The FDA approved the use of testosterone replacement therapies only for the treatment of hypogonadism as medically diagnosed by a doctor. Manufacturers, however, conducted an aggressive marketing campaign that led many men to believe that they needed testosterone supplements even though they weren’t diagnosed with any medical condition.

Testosterone Therapy Often Used Without Proper Diagnosis

Testosterone therapy, prescribed in the form of patches, gels or injections, is used to counteract the effects of inadequate testosterone production in men. Insufficient testosterone in the male body is common among middle-aged and older men according to a study in the National Center for Biotechnology Information.

The study says the number of male patients seeking a form of testosterone therapy has increased over the years. Medical professionals and the company that manufactures the testosterone therapies advise that you should always consult with your doctor before beginning any form of testosterone therapy. The FDA has approved several forms of testosterone therapy, but only for the treatment of true hypogonadism.

The fact that more and more men are taking testosterone products to treat common symptoms of aging like fatigue, muscle loss, and reduced libido has become concerning to many healthcare professionals. In a 2014 study published in the Journal of Clinical Endocrinology & Metabolism, researchers found that 40.2 percent of men did not have a testosterone test in the 180 days before beginning therapy, and 50 percent had only one test. (Doctors typically recommend more than one test to get a more accurate view of the actual testosterone levels.)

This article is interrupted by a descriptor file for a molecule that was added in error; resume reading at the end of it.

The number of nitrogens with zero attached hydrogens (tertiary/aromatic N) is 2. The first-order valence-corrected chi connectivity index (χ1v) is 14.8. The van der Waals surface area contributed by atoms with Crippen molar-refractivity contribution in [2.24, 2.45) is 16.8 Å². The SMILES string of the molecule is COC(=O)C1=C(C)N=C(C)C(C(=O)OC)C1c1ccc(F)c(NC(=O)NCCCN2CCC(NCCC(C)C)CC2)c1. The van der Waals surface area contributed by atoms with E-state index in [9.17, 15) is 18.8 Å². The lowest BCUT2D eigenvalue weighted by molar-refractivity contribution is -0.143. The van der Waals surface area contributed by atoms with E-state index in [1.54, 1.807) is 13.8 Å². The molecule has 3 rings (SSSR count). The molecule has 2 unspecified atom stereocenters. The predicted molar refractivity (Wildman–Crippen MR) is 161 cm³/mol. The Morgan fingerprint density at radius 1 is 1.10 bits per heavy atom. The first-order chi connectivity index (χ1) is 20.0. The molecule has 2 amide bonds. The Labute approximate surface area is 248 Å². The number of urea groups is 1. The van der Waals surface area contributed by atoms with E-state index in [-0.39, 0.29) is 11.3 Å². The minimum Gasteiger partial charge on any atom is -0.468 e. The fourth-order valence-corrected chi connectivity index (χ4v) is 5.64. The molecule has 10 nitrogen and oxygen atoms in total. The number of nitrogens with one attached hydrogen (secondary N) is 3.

Researchers concluded that “high rates of inadequate laboratory testing” was found prior to initiating therapy in both U.S and U.K. men.

Types of Testosterone Treatment

AndroGel 1%, manufactured by AbbVie, is applied to the shoulders, abdomen or upper body. The FDA recommends men wash the area of skin treated with AndroGel to protect others from cross-contamination. The FDA states that children who are exposed to the gel can have early symptoms of puberty.

Another gel, Testim 1%, manufactured by Auxilium Pharmaceuticals, Inc. also comes with a new warning label from the FDA on “secondary exposure.” This gel can also cause the early onset of puberty in children and facial hair and acne in women.